She says she was abused by her ex before leaving with her now-five year old daughter.
She’s on waiting lists at shelters and is working on getting an apartment, but in the meantime she’s facing an impossible decision.
“It makes me question whether or not I should go back and be with him just to not have to deal with this,” said Ashley. “My whole life has always been about trying to find a place that was my home, and right now I feel like I can’t even do that for my kid.”
Everyone TV5 spoke with is calling on elected leaders to take action to address the housing crisis. Blodgett has some specific ideas.
“My solution to this would be: short term, take a building. Find one of these buildings that’s not being used right now and put cots in it for emergency housing for people. And, long term, we need more affordable housing. It’s not doable at the prices they’re charging,” Blodgett said.
In a statement, KVCAP says:
“KVCAP is fortunate and grateful to have the Emergency Rental Assistance funds to pay for people to stay in hotels while they seek permanent housing.
We have been notified that some area hotels will be unable to provide this housing option as of November 1. KVCAP, MaineHousing, and other various partners are fully aware and working to identify other temporary and/or permanent options that are safe and affordable for the people who will be affected. KVCAP can continue to work with them through the Emergency Rental Assistance program.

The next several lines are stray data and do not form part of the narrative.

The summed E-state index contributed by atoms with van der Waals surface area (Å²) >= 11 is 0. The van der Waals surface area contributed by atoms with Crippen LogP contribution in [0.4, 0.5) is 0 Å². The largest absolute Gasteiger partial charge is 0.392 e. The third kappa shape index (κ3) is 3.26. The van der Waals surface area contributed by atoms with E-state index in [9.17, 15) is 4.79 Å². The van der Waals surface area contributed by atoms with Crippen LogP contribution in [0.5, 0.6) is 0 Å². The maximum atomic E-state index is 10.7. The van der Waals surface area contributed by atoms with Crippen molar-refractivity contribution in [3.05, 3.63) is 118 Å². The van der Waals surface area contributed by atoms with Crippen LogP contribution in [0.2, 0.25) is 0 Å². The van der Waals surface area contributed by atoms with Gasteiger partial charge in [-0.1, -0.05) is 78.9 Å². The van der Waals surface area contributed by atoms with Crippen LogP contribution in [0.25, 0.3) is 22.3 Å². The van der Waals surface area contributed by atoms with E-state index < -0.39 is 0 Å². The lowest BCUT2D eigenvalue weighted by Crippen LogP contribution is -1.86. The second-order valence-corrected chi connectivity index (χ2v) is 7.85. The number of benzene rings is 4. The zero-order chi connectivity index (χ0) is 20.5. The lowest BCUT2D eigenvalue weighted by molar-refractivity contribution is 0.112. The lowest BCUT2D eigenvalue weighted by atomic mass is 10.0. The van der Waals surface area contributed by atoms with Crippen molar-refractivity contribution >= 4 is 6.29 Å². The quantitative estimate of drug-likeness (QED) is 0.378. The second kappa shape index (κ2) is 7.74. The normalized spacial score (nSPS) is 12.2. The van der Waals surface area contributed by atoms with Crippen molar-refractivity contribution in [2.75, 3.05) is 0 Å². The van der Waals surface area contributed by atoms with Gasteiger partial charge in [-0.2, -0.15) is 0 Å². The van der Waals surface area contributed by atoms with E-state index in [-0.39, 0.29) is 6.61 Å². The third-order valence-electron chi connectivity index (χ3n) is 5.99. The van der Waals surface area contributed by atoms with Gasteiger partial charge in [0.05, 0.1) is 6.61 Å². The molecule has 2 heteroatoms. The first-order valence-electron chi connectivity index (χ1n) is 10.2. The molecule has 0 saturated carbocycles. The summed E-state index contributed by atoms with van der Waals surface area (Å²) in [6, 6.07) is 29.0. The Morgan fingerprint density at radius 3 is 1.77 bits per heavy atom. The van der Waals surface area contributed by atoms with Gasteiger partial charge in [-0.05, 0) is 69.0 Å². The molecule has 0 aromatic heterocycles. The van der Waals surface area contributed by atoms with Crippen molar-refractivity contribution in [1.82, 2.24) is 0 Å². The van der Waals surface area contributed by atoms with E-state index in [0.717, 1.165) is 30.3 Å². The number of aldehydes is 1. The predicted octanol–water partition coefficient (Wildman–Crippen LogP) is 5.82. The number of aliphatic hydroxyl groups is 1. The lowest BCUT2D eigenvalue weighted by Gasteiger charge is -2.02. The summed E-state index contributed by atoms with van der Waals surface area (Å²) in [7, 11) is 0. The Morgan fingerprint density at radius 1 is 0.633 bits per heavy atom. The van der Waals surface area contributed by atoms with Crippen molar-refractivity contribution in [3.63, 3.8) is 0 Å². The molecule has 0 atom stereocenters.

KVCAP does not have funding, including FEMA funds, to provide shelter services. We continue to work with our shelter partners but we recognize that they are working at [or] near capacity as well.
This issue will take a community effort to help transition these families to a safe housing alternative. KVCAP stands ready to assist with this effort in whatever ways we can to ensure families and communities are healthy and thriving.”
In a statement, MaineHousing says:
“Regarding the Waterville Situation:
KVCAP has made MaineHousing aware that certain local hotels that had previously accepted the Emergency Rental Assistance (ERA) program will no longer do so. KVCAP has identified the households that will be impacted and has been working with its ERA team, and other area providers, to identify transition plans.
MaineHousing is one of the organizations working with KVCAP to identify resources available for impacted households. MaineHousing has worked closely with its partners to increase the number of rooms available under an existing agreement with an area hotel and the on-site service provider. We anticipate that this will provide a resource to most of the impacted households.
Regarding Availability of Resources:
At the heart of the problem, in Maine and nationally, is a lack of available, affordable units. Section 8 is a Federal Program for which there is a waiting list in every state. For more immediate needs the emergency Rental Assistance program is available. www.mainehousing.org.”